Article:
Vets Urge Dog Owners to Inform Themselves on Dog Health

Vets Urge Dog Owners to Inform Themselves on Dog Health

Vets Urge Dog Owners to Inform Themselves on Dog HealthVeterinarians suggest that dog owners should inform themselves on how to keep their pets healthy, as America continues to see a decline in animal health.

For the past 10 years, we’ve seen an increase in dog health problems such as obesity, diabetes, dog arthritis, fleas and heart condition, as reported by 9NewsApryl Steele, a spokeswoman for Colorado Veterinary Medical Association, says that the increase of poor health is directly related to dog owners visiting veterinarians less and less often.

Back in 2001, owners used to take their dogs for a regular veterinary check-up at least every 11 months. But the number has dropped to almost 17 months between visits in 2014. Certain studies (note: no studies referenced in the source) have found that pets’ obesity rates range from 25 to 40 percent, which is very alarming, given the fact that it’s the owners who are responsible for their domesticated animals’ eating patterns.

Furthermore, prevalence of arthritis in dogs has increased 38 percent, and it has been found that 92 percent of all pets in general will be in an emergency state situation at some point in their lives.

“Outside of eating right and regular exercise, we think the most important thing a pet owner can do to keep their pets healthy is to be informed and have a relationship with their veterinarian. Forty-eight percent of pet owners said that they look for information online before calling a vet, and we’d like to put a stop to this! We know that no one knows your pet better than you. However, there are many conditions that only your veterinarian can spot. We are trained to detect preventable conditions at their earliest stages and monitor potential issues – allowing for simpler, more cost effective outcomes. So, before looking to PetMD, give your vet a call – it could reduce costs emotionally and financially in the long run,” said Apryl Steele.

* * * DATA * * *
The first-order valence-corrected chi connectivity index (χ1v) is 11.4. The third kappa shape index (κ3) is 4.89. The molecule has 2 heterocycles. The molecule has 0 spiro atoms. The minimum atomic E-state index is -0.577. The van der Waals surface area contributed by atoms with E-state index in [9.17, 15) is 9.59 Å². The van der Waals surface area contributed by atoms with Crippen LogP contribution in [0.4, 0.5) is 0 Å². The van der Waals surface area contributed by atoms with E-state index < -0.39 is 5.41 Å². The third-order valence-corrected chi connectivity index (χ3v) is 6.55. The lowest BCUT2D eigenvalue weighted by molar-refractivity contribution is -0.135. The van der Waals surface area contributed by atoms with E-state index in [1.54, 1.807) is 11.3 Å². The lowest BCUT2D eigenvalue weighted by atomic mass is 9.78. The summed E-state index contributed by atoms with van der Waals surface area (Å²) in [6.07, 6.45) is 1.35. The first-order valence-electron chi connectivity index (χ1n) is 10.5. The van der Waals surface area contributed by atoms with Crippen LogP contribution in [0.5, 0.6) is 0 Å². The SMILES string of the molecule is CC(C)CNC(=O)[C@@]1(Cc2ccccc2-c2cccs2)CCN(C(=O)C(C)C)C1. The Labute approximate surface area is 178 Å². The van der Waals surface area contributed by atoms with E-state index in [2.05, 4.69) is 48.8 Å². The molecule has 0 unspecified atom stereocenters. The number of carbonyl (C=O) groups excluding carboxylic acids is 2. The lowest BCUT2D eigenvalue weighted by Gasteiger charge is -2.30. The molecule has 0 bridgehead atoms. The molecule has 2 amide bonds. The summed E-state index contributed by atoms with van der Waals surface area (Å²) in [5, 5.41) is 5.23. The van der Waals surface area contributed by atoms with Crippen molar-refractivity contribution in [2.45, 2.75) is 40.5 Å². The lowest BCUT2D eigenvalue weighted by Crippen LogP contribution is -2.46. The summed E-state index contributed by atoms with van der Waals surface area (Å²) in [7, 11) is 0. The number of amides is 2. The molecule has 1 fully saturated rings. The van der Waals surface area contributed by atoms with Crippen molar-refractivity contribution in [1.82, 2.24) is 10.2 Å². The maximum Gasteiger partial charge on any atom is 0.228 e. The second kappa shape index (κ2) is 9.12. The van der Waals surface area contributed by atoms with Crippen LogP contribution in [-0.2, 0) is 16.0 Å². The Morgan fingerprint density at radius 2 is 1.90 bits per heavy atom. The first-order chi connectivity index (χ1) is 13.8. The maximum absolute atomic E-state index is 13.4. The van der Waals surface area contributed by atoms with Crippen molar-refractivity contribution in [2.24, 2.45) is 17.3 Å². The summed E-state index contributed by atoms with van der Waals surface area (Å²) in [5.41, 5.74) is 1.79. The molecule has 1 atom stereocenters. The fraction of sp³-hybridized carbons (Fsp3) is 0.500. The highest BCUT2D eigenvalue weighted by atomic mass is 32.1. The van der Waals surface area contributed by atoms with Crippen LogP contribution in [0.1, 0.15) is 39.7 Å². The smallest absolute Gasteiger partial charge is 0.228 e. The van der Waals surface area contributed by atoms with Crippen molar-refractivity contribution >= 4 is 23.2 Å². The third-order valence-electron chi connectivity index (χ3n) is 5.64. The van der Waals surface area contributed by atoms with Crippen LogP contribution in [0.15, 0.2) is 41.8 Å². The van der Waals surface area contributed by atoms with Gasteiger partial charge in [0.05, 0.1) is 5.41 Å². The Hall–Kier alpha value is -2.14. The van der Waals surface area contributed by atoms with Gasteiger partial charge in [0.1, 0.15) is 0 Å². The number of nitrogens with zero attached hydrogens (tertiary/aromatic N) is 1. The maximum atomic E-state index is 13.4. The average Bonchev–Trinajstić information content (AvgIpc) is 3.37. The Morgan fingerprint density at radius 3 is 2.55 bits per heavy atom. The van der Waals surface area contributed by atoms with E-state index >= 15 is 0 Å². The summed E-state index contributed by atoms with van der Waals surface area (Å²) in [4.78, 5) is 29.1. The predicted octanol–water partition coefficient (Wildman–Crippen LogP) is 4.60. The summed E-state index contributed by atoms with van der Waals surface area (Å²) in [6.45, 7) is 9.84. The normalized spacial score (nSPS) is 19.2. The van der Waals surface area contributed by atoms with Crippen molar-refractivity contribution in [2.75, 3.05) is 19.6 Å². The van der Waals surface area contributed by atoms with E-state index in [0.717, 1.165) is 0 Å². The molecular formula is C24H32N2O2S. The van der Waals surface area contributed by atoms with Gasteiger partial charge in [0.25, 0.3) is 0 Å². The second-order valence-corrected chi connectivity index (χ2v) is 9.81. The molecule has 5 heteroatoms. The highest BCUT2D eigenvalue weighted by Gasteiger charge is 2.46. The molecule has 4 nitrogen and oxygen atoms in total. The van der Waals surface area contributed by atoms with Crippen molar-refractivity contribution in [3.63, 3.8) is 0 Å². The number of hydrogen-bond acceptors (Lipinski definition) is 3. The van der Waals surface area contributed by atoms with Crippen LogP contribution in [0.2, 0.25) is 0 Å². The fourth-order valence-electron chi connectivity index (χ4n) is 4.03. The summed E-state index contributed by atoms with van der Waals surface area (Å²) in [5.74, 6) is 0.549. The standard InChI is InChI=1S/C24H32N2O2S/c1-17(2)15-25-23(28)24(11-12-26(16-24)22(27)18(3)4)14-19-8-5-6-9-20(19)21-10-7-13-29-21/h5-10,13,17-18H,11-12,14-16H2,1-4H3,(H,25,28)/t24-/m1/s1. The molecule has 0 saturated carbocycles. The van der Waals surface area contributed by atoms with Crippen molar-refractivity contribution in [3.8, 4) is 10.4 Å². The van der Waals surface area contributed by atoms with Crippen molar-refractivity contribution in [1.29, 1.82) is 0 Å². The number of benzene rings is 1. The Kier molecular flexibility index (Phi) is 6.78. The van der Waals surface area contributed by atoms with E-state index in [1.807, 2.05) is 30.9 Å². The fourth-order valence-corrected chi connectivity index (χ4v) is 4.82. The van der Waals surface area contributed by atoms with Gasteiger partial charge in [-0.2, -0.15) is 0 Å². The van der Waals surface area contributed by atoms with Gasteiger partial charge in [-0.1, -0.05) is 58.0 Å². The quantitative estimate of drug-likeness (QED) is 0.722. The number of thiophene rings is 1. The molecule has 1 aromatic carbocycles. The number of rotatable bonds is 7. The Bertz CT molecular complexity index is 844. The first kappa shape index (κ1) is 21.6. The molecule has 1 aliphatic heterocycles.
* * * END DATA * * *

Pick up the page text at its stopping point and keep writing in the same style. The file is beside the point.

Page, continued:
Although a veterinarian promoting paid veterinary services might not sound like a credible source, Steele is absolutely right in this instance.

While looking for relevant information online is better than not doing anything, when dealing with a condition you previously haven’t encountered, reaching out for a sound professional advice should be your first priority. Online information, however accurate it is, is there for preventative measures only, but after the things get hot, there’s no time to waste.

“The average cost to treat a range of pet diseases and conditions is between two and nine times more than the cost of preventing them. Preventing dental disease can cost around $170. The cost to treat dental disease is five times more expensive at $530,” she added.

In addition, always remember to seek a second opinion. Private veterinary clinics are still for-profit services that make a buck on the amount of clients they have, so make sure that your vet’s primary interest is in fact doing the very best for your dog while not squeezing you out of your last penny.